Training & Info

Livestock & Poultry Mortality Disposal Training and Information Materials


According to recent USDA statistics, Iowa ranks # 1 in the U.S. in hog & pig inventories (16,300,000), #1 in laying hens (52,147,000), # 7 in beef cattle and calves (3,800,000), and 12th in milk cows (200,000). With such large animal populations in one state, bio-secure and environmentally sound disposal of poultry and livestock mortalities is a very important concern in Iowa.

The following bulletin and presentations are designed to provide Iowa’s poultry and livestock producers, veterinarians, environmental officials, and others, with up-to-date information and training on environmentally sound and bio-secure methods for disposal of routine and emergency animal mortalities.

  • Summary Guidelines for Emergency Composting of Cattle Mortalities (276 Kb, 4-page PDF)
    Practical emergency cattle mortality composting recommendations based on results of replicated warm- and cold-weather field research trials conducted at Iowa State University.
  • Understanding and Troubleshooting Mortality Composting (444 Kb, 2/08)
    Presentation, 16 slides, gives an overview of the causes and preventative measures for three of the most common composting problems ….. leachate production, odor, and slow carcass decay. Prepared for Iowa Pork Industry Center regional conferences held throughout Iowa in February, 2008.
  • Emergency Mortality Disposal Planning (739 Kb, 12/07)
    Presentation, 26 slides, covers practical, environmental, and legal considerations associated with use of burial, incineration, composting, landfill disposal, and rendering for disposal of large-scale poultry or livestock losses caused by fire, heat stress, ventilation failure, disease, and other catastrophes. Prepared for statewide ISU Manure Applicator Certification Meetings held winter/spring 2008.
  • Poultry and Livestock Mortality Disposal in Iowa – Frequently Asked Question’s (revised 08/26/15)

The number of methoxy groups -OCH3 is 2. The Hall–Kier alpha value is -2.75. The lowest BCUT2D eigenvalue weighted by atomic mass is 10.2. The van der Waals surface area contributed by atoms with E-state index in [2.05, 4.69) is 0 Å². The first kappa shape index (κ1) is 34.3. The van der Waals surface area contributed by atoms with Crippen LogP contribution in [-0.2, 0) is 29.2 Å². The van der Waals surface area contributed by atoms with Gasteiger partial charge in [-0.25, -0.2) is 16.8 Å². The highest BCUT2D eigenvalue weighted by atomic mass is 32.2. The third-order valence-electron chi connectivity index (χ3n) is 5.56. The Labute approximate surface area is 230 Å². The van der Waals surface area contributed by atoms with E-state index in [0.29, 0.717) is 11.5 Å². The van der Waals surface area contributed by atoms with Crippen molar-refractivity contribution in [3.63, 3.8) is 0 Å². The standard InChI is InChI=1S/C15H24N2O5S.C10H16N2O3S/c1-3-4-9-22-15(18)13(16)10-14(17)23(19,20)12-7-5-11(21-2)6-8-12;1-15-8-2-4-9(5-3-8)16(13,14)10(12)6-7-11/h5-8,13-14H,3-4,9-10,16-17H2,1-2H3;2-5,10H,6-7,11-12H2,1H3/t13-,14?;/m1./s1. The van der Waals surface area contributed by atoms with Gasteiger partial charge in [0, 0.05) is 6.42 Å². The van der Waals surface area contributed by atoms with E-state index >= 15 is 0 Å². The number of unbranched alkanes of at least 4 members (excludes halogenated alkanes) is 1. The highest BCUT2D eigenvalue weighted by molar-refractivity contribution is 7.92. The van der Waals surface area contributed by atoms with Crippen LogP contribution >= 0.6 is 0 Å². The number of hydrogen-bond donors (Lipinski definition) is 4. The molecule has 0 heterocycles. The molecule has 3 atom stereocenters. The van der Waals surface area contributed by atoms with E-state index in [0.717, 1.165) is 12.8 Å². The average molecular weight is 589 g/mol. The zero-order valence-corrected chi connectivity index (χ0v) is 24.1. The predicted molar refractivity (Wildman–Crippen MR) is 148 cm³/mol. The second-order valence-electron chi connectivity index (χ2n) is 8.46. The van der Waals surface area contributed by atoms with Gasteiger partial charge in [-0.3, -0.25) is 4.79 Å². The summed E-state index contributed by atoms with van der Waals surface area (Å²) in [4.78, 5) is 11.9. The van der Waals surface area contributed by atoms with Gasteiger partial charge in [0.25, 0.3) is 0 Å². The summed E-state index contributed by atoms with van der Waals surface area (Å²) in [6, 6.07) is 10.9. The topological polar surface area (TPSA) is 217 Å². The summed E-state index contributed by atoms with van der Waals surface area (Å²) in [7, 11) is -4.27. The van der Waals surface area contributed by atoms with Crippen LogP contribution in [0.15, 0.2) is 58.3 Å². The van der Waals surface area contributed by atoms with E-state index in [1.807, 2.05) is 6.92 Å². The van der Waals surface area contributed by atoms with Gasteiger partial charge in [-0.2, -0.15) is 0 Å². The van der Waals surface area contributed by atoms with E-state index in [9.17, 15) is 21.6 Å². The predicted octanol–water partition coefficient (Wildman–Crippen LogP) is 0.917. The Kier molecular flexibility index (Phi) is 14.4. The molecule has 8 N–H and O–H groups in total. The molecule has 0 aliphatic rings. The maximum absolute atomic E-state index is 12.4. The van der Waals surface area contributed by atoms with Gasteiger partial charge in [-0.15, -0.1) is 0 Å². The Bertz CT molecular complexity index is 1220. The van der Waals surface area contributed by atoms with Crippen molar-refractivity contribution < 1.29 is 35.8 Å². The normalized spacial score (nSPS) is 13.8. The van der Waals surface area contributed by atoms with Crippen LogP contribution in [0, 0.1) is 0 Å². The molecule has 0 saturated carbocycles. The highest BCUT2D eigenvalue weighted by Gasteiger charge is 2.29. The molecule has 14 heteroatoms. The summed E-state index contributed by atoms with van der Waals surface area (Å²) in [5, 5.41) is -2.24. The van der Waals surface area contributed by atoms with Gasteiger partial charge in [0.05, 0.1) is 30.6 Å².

Bulletin, 11 pages, covers frequently-asked questions concerning on-farm burial, landfilling, incineration, rendering, on-farm composting, and state agency (Iowa DNR and Iowa Department of Agriculture & Land Stewardship) rules pertaining to these methods of poultry and livestock disposal.
  • Emergency Livestock Disposal Planning (444 Kb, 7/31/06)
    Presentation, 20 slides, discusses the importance of and procedures for establishing an emergency livestock or poultry disposal action plan that facilitates rapid, bio-secure, and environmentally sound recovery in the event of catastrophic herd or flock losses caused by fire, ventilation failure, disease, etc.
  • Composting for Routine Disposal of Poultry and Livestock Mortalities (1.8 Mb, 7/31/06)
    Presentation, 41 slides with review questions, covers pros and cons of using composting for routine disposal of poultry and livestock mortalities. Discusses typical equipment, facilities, materials, and procedures used for bio-secure and environmentally sound on-farm composting of poultry, swine, and similarly sized species.
  • Understanding and Troubleshooting Mortality Composting (Presentation, 613 Kb, 7/31/06)
    Presentation, 40 slides with review questions, covers fundamental factors that affect the success of on-farm mortality composting operations, and suggest strategies for avoiding typical problems such as leachate release, odor, and slow carcass decomposition.
  • Emergency Mortality Composting (877 Kb, 7/31/06)
    Presentation, 41 slides with review questions, covers emergency scenarios that favor the use of composting, provides rules of thumb for estimating size and cover material requirements for emergency windrow composting of large quantities of any type of carcasses, or for daily (non-emergency) disposal of cattle or other large species. Based on research and practical experiences obtained during a 3-year emergency cattle mortality composting study conducted by Iowa State University for the Iowa Department of Natural Resources.